The Big Why: A Novel
Michael Winter's The Big Why takes the tradition of the historical novel and twists it into the cool, sinuous, entertaining shape we’ve all been waiting for. His characters are real and from the past, but the lives they live feel contemporary and emotionally modern.
Winter’s version of the American artist Rockwell Kent is an over aged, erotically fleckless Huck Finn ready to leave the superficial art world of New York and light out for the territory. Only he heads the wrong way: north and east to Brigus, Newfoundland, before and at the beginning of World War One. A socialist and a philanderer, certain in the greatness of his work, he is drawn north by a fascination for the rocky Atlantic coast and by the example of Brigus's other well-known resident, fabled Arctic explorer Robert Bartlett. But once in Newfoundland, Kent discovers that notoriety is even easier to achieve in a small town than in New York. As events come to a head both internationally and domestically and the war begins, Kent becomes a polarizing figure in this intimate, impoverished community, where everyone knows everyone and any outsider is suspect, possibly even a German spy.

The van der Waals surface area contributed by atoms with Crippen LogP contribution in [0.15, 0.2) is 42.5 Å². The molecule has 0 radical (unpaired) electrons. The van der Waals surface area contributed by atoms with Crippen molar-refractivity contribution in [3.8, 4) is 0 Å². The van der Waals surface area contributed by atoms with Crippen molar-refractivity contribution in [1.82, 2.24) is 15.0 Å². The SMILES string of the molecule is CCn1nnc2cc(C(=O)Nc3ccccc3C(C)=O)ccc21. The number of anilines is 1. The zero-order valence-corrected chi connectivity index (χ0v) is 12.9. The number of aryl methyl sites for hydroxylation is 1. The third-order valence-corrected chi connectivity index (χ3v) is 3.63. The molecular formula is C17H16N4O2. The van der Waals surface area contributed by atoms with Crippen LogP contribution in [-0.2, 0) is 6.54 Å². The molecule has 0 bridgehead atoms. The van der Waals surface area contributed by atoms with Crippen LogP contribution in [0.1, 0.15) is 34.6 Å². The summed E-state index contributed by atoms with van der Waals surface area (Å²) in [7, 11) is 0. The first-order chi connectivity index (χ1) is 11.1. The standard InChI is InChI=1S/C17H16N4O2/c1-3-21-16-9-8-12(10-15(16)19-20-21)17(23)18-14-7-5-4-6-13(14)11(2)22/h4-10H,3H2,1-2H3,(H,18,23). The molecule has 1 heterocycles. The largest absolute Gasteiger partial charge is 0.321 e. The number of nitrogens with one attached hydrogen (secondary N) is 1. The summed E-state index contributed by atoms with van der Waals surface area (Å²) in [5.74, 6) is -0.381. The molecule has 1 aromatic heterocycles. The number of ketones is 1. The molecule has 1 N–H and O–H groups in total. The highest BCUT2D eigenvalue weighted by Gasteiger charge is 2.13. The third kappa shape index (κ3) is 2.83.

Writing in Kent's voice, Michael Winter delivers a passionate, witty, and cerebral exploration of what makes exceptional individuals who they areand why.